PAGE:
'Rock and Roll is Life'
The True Story of the Helium Kids by One Who Was There: A Novel
By D.J. Taylor
'Rock and Roll is Life' is the new novel from the country's leading man of letters, D. J. Taylor.
'Taylor's magnificent new novel is Spinal Tap for literary types . . . thoroughly entertaining, knowledgeable romp through the fear and loathing of rock's golden age. Beautifully written and consistently funny, it is also a poignant account of one man's search for his own identity' Mail on Sunday
'A dazzling rollercoaster homage to an era both bacchanalian and oddly innocent' Guardian
You may remember the Helium Kids. Back in their late '60s and early '70s heyday they appeared on Top of the Tops on 27 separate occasions, released five Billboard-certified platinum albums, played sold-out shows at Madison Square Garden and were nearly, but not quite, as big as the Beatles and the Stones.
Three decades later, in the big house on the outskirts of Norwich, Nick Du Pont is looking back on the rollercoaster years he spent as their publicist in a world of licensed excess and lurking tragedy.
What follows is not only the story of a rock band at a formative time in musical history, when America was opening up to English music and huge amounts of money and self-gratification were there for the taking. For the tale is also Nick's - the life and times of a war-baby born in a Norwich council house, the son of an absconding GI, whose career is a search for some of the advantages that his birth denied him. It is at once a worm's eye of British pop music's golden age and a bittersweet personal journey, with cameo appearances from everyone from Elvis and Her Majesty the Queen Mother to Andy Warhol.
'Rock and Roll is Life' is a vastly entertaining, picaresque and touching novel inspired by the excess and trajectories of the great '60s and '70s supergroups, and of the tales brought back from the front line by a very special breed of Englishmen who made it big in the States as the alchemists and enablers, as well as the old making way for the new in the era of the baby boomers. At its heart is one man's adventure, and the poignancy of the special relationships that dominate his life.
D.J. Taylor's novels include English Settlement (1996), which won a Grinzane Cavour Prize, Trespass (1998) and Derby Day (2011), both long-listed for the Man Booker Prize, Kept: A Victorian Mystery (2006), a Publishers Weekly book of the year, and The Windsor Faction (2013), joint winner of the Sidewise Award for Alternate History. He has also written several works of non-fiction, including Orwell: The Life, winner of the 2003 Whitbread Prize for Biography and, most recently, The Prose Factory: Literary Life in England Since 1918 (2016). He lives in Norwich with his wife, the novelist Rachel Hore, and their three sons.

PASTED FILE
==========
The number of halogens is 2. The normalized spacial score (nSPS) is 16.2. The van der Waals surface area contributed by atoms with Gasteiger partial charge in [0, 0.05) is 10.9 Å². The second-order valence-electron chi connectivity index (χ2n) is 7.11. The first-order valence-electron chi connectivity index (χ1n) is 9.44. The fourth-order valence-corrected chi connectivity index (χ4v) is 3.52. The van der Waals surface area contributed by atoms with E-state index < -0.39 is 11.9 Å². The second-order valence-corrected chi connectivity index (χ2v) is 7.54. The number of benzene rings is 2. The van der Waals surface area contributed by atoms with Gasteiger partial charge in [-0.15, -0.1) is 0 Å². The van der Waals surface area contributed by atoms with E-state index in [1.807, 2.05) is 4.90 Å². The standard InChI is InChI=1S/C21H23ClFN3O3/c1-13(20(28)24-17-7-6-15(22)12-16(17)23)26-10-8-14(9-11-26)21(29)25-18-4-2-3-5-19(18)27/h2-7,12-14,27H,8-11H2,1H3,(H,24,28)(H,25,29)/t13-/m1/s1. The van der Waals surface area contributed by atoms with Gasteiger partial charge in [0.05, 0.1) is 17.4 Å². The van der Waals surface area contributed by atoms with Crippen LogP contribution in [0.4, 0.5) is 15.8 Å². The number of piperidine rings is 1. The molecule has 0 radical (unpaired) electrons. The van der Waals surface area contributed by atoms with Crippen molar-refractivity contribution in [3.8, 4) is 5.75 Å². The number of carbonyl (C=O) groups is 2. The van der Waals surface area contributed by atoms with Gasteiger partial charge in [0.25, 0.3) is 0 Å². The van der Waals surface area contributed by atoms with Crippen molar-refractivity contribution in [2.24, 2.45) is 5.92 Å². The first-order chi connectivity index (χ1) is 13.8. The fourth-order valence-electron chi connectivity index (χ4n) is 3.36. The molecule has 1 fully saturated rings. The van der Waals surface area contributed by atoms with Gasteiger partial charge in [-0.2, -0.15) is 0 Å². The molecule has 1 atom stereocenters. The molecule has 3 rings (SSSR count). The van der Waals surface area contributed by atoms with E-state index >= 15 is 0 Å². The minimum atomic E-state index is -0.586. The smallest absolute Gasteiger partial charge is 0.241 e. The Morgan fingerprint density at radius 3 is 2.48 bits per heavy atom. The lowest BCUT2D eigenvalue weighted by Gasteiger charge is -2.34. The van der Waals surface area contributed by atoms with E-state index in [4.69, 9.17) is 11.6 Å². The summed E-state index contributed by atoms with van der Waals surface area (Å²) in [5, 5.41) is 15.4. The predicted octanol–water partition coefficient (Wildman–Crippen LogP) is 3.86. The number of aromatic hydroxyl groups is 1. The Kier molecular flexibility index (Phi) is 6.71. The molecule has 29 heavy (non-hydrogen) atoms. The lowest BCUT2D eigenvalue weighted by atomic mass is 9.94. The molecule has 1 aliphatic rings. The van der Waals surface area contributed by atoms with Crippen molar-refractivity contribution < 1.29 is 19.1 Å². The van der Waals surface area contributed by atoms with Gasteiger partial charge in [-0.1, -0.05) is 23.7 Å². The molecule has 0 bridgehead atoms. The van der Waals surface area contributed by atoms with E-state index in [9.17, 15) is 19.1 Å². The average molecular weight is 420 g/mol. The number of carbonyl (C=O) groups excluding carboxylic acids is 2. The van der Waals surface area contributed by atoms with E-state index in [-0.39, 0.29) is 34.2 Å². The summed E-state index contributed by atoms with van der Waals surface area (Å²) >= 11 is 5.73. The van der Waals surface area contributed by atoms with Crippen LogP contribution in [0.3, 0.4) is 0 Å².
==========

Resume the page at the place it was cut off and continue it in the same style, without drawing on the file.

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- Publication date:
31 May 2018
- Page count:
Taylor's magnificent new novel is Spinal Tap for literary types . . . thoroughly entertaining, knowledgeable romp through the fear and loathing of rock's golden age. Beautifully written and consistently funny, it is also a poignant account of one man's search for his own identity — Simon Humphreys, Mail on Sunday
Hugely entertaining . . . perceptive and sardonic . . . a dazzling rollercoaster homage to an era both bacchanalian and oddly innocent — Dermot Bolger, Guardian
A highly entertaining riff on the music business in the 1960s and 1970s . . . an immensely satisfying portrait of a creative and occasionally monstrous industry — Ian Critchley, Literary Review
An affectionate homage to a sub-genre of music journalism that has lost much of its cultural cachet in the internet age. Taylor skilfully combines nostalgic reverence and ironic distance in this genial romp, puncturing the mythology of the era while never quite repudiating its charms — Houman Barekat, Spectator
This tale of pop group excess cleverly slips fact into fiction . . . Taylor's wry, detached style and eye for detail is a pleasure to read — Will Hodgkinson, The Times
D. J. Taylor has a gift for rendering the defining details of a world . . . It might be said that the book depicts a world that comes with the satire built in, but for good or ill rock music and its successors have taken on a cultural and economic importance that no one could have predicted. The subject requires a powerful imaginative chronicler. In D. J. Taylor it finds a writer closer to Balzac than it may even deserve — Sean O'Brien, TLS
A literary version of Rob Reiner's hilarious mockumentary This Is Spinal Tap, tragically narrated by a provincial depressive — Lewis Jones, Daily Telegraph
Entertaining . . . By the end, you'll almost be humming the music — Suzi Feay, The Tablet